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Exploring R&D tax benefits

The Government has committed extra research and development spending, while farmers are being urged to explore the tax benefits of bringing more innovation to their businesses.

Part of the strategy to offer tax credits of up to 33% for small businesses investing in development
Part of the strategy to offer tax credits of up to 33% for small businesses investing in development
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Exploring R&D tax benefits

Public R&D spending will be increased by 15 per cent from April, with a plan to more than double funding for all industries to £22 billion by 2024/25. The Government has a goal that public and private R&D funding should increase from 1.7 per cent to 2.4 per cent of Gross Domestic Product by 2027 to bring the UK in-line with other developed economies.

 

One part of this strategy is to offer tax credits of up to 33 per cent for smaller businesses investing in development.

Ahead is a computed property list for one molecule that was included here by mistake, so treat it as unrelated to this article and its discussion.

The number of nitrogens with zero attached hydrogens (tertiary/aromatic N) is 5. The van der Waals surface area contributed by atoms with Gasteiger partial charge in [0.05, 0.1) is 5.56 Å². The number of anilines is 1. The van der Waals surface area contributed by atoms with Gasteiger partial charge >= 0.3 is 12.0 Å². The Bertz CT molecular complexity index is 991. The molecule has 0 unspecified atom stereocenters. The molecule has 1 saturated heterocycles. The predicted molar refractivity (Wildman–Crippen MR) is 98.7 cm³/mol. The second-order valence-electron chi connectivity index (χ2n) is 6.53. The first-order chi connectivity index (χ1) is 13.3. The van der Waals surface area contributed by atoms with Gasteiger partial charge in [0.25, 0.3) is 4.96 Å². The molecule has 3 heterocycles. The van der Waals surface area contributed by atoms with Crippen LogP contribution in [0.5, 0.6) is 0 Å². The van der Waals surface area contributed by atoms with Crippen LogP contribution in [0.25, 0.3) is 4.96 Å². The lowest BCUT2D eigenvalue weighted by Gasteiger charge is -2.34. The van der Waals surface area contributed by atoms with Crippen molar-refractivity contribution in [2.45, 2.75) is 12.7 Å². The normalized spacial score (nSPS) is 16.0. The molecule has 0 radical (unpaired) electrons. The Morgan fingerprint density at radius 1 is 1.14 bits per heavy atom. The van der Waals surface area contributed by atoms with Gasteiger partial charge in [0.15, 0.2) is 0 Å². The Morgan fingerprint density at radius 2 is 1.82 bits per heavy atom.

During the 2017/18 fiscal year £4.260bn in tax credits were claimed by UK businesses, with farming and associated industries taking just £20 million.

 

That figure was down from £25m the year before. The number of claims in the most recent year was 385, which was down 20 per cent on the year before.


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Claimed

 

Julie Berry, of RIFT Credit, which advises companies on making claims, said: “Lack of awareness of the scheme and what can be claimed may be holding some farmers back.

 

“The scheme is to encourage practical development which will make a business more productive and efficient, it is not for ‘blue-sky science’.

 

"A project where the assistance of outside experts is required; where there has been some trial and error and is advancing the farming industry is likely to qualify for a claim.”

 

Ms Berry said the scheme can only be claimed by businesses who pay corporation tax but they can claim up to 230 per cent tax relief on qualifying costs in either cash or future tax relief with the possibility of claiming for two previous financial years and subsequent claims for as long as the scheme is incurring costs.

 

She added: “Livestock and crop projects which improve yield or input efficiency and reduce waste could well qualify for the benefit.”

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